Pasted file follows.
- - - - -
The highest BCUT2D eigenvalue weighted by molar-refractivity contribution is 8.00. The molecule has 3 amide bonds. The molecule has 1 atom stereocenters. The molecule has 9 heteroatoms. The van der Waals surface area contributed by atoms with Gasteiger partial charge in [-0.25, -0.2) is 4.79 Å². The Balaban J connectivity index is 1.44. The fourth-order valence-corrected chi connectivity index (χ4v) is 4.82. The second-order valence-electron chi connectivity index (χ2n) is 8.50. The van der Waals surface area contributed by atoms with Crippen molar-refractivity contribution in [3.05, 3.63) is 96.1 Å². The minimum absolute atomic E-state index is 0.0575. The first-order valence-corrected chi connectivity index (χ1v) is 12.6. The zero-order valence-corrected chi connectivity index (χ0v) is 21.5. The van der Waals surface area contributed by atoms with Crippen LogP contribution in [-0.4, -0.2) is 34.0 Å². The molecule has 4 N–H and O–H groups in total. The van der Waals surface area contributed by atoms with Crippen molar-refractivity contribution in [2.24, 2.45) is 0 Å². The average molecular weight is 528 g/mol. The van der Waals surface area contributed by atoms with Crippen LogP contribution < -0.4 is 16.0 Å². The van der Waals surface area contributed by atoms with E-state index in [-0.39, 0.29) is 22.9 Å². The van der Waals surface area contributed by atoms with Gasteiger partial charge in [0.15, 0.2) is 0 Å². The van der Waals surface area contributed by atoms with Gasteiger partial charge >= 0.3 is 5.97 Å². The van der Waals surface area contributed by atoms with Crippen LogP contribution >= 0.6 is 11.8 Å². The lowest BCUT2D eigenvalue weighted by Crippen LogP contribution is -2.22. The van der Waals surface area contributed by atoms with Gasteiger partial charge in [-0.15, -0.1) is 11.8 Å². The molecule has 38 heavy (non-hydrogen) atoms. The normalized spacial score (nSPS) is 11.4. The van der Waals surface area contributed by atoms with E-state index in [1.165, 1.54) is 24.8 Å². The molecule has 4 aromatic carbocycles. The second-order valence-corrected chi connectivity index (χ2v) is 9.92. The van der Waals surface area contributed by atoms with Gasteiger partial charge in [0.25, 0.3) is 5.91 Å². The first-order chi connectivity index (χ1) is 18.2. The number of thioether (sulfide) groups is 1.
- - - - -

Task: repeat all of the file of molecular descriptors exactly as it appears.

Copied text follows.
The highest BCUT2D eigenvalue weighted by molar-refractivity contribution is 8.00. The molecule has 3 amide bonds. The molecule has 1 atom stereocenters. The molecule has 9 heteroatoms. The van der Waals surface area contributed by atoms with Gasteiger partial charge in [-0.25, -0.2) is 4.79 Å². The Balaban J connectivity index is 1.44. The fourth-order valence-corrected chi connectivity index (χ4v) is 4.82. The second-order valence-electron chi connectivity index (χ2n) is 8.50. The van der Waals surface area contributed by atoms with Crippen molar-refractivity contribution in [3.05, 3.63) is 96.1 Å². The minimum absolute atomic E-state index is 0.0575. The first-order valence-corrected chi connectivity index (χ1v) is 12.6. The zero-order valence-corrected chi connectivity index (χ0v) is 21.5. The van der Waals surface area contributed by atoms with Crippen LogP contribution in [-0.4, -0.2) is 34.0 Å². The molecule has 4 N–H and O–H groups in total. The van der Waals surface area contributed by atoms with Crippen molar-refractivity contribution in [2.24, 2.45) is 0 Å². The average molecular weight is 528 g/mol. The van der Waals surface area contributed by atoms with Crippen LogP contribution < -0.4 is 16.0 Å². The van der Waals surface area contributed by atoms with E-state index in [-0.39, 0.29) is 22.9 Å². The van der Waals surface area contributed by atoms with Gasteiger partial charge in [0.15, 0.2) is 0 Å². The van der Waals surface area contributed by atoms with Gasteiger partial charge >= 0.3 is 5.97 Å². The van der Waals surface area contributed by atoms with Crippen LogP contribution >= 0.6 is 11.8 Å². The lowest BCUT2D eigenvalue weighted by Crippen LogP contribution is -2.22. The van der Waals surface area contributed by atoms with Gasteiger partial charge in [-0.15, -0.1) is 11.8 Å². The molecule has 38 heavy (non-hydrogen) atoms. The normalized spacial score (nSPS) is 11.4. The van der Waals surface area contributed by atoms with E-state index in [1.165, 1.54) is 24.8 Å². The molecule has 4 aromatic carbocycles. The second-order valence-corrected chi connectivity index (χ2v) is 9.92. The van der Waals surface area contributed by atoms with Gasteiger partial charge in [0.25, 0.3) is 5.91 Å². The first-order chi connectivity index (χ1) is 18.2. The number of thioether (sulfide) groups is 1.